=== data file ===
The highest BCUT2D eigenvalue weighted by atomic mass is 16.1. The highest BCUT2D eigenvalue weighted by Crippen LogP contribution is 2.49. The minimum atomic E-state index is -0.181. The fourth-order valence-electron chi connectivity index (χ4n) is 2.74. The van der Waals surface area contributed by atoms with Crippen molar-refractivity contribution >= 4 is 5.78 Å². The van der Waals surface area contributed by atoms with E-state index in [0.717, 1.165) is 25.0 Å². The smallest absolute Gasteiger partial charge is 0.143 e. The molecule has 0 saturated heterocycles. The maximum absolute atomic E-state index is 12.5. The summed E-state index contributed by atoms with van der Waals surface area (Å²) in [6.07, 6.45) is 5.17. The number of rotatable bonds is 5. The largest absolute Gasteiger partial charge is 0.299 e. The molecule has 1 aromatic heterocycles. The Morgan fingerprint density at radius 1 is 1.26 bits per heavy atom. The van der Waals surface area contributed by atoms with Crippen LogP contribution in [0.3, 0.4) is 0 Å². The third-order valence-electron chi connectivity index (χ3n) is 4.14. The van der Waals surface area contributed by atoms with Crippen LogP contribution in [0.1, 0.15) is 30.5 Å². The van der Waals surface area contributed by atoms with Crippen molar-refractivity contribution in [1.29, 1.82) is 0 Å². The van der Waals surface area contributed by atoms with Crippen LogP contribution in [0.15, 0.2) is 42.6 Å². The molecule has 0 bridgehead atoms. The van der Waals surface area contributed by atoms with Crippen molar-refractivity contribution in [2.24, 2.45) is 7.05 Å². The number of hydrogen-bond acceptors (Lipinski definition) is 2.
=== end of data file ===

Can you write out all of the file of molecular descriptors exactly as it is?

The highest BCUT2D eigenvalue weighted by atomic mass is 16.1. The highest BCUT2D eigenvalue weighted by Crippen LogP contribution is 2.49. The minimum atomic E-state index is -0.181. The fourth-order valence-electron chi connectivity index (χ4n) is 2.74. The van der Waals surface area contributed by atoms with Crippen molar-refractivity contribution >= 4 is 5.78 Å². The van der Waals surface area contributed by atoms with E-state index in [0.717, 1.165) is 25.0 Å². The smallest absolute Gasteiger partial charge is 0.143 e. The molecule has 0 saturated heterocycles. The maximum absolute atomic E-state index is 12.5. The summed E-state index contributed by atoms with van der Waals surface area (Å²) in [6.07, 6.45) is 5.17. The number of rotatable bonds is 5. The largest absolute Gasteiger partial charge is 0.299 e. The molecule has 1 aromatic heterocycles. The Morgan fingerprint density at radius 1 is 1.26 bits per heavy atom. The van der Waals surface area contributed by atoms with Crippen LogP contribution in [0.3, 0.4) is 0 Å². The third-order valence-electron chi connectivity index (χ3n) is 4.14. The van der Waals surface area contributed by atoms with Crippen LogP contribution in [0.1, 0.15) is 30.5 Å². The van der Waals surface area contributed by atoms with Crippen molar-refractivity contribution in [1.29, 1.82) is 0 Å². The van der Waals surface area contributed by atoms with Crippen LogP contribution in [0.15, 0.2) is 42.6 Å². The molecule has 0 bridgehead atoms. The van der Waals surface area contributed by atoms with Crippen molar-refractivity contribution in [2.24, 2.45) is 7.05 Å². The number of hydrogen-bond acceptors (Lipinski definition) is 2.